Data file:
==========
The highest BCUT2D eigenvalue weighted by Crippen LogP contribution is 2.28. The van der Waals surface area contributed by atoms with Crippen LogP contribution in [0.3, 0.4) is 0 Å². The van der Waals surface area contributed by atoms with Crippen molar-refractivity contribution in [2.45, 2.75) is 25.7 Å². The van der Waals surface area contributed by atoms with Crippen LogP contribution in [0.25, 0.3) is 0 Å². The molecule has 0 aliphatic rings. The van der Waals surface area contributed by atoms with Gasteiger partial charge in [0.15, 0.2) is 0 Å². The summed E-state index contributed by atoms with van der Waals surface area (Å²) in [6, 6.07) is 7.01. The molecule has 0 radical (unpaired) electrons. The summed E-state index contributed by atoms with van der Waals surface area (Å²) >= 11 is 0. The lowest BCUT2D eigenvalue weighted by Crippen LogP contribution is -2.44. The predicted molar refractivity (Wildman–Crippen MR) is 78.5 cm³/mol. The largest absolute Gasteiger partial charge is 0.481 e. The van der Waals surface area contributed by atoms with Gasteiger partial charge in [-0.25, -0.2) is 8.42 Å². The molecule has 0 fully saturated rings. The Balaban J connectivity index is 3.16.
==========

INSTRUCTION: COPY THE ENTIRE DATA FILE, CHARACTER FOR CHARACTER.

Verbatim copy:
The highest BCUT2D eigenvalue weighted by Crippen LogP contribution is 2.28. The van der Waals surface area contributed by atoms with Crippen LogP contribution in [0.3, 0.4) is 0 Å². The van der Waals surface area contributed by atoms with Crippen molar-refractivity contribution in [2.45, 2.75) is 25.7 Å². The van der Waals surface area contributed by atoms with Crippen LogP contribution in [0.25, 0.3) is 0 Å². The molecule has 0 aliphatic rings. The van der Waals surface area contributed by atoms with Gasteiger partial charge in [0.15, 0.2) is 0 Å². The summed E-state index contributed by atoms with van der Waals surface area (Å²) in [6, 6.07) is 7.01. The molecule has 0 radical (unpaired) electrons. The summed E-state index contributed by atoms with van der Waals surface area (Å²) >= 11 is 0. The lowest BCUT2D eigenvalue weighted by Crippen LogP contribution is -2.44. The predicted molar refractivity (Wildman–Crippen MR) is 78.5 cm³/mol. The largest absolute Gasteiger partial charge is 0.481 e. The van der Waals surface area contributed by atoms with Gasteiger partial charge in [-0.25, -0.2) is 8.42 Å². The molecule has 0 fully saturated rings. The Balaban J connectivity index is 3.16.